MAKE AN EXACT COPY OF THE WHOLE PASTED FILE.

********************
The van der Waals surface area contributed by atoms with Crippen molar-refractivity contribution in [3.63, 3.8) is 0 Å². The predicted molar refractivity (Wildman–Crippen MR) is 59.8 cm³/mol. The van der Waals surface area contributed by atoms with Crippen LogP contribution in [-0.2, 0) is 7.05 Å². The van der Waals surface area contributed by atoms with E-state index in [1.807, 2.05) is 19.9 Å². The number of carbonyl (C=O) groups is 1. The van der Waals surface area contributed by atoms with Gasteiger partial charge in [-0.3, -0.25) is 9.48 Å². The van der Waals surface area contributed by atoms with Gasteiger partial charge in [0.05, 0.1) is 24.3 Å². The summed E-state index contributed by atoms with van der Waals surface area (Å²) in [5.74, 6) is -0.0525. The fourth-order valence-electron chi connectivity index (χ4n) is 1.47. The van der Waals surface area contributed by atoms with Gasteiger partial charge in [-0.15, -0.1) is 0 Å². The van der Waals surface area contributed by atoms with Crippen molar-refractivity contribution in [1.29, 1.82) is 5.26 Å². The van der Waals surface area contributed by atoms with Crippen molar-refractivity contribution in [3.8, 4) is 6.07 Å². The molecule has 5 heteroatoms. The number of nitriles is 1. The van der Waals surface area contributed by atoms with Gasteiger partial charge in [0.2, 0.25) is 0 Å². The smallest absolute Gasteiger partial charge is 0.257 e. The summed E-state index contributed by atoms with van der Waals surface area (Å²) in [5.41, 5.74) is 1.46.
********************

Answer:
The van der Waals surface area contributed by atoms with Crippen molar-refractivity contribution in [3.63, 3.8) is 0 Å². The predicted molar refractivity (Wildman–Crippen MR) is 59.8 cm³/mol. The van der Waals surface area contributed by atoms with Crippen LogP contribution in [-0.2, 0) is 7.05 Å². The van der Waals surface area contributed by atoms with E-state index in [1.807, 2.05) is 19.9 Å². The number of carbonyl (C=O) groups is 1. The van der Waals surface area contributed by atoms with Gasteiger partial charge in [-0.3, -0.25) is 9.48 Å². The van der Waals surface area contributed by atoms with Gasteiger partial charge in [0.05, 0.1) is 24.3 Å². The summed E-state index contributed by atoms with van der Waals surface area (Å²) in [5.74, 6) is -0.0525. The fourth-order valence-electron chi connectivity index (χ4n) is 1.47. The van der Waals surface area contributed by atoms with Gasteiger partial charge in [-0.15, -0.1) is 0 Å². The van der Waals surface area contributed by atoms with Crippen molar-refractivity contribution in [1.29, 1.82) is 5.26 Å². The van der Waals surface area contributed by atoms with Crippen molar-refractivity contribution in [3.8, 4) is 6.07 Å². The molecule has 5 heteroatoms. The number of nitriles is 1. The van der Waals surface area contributed by atoms with Gasteiger partial charge in [0.2, 0.25) is 0 Å². The smallest absolute Gasteiger partial charge is 0.257 e. The summed E-state index contributed by atoms with van der Waals surface area (Å²) in [5.41, 5.74) is 1.46.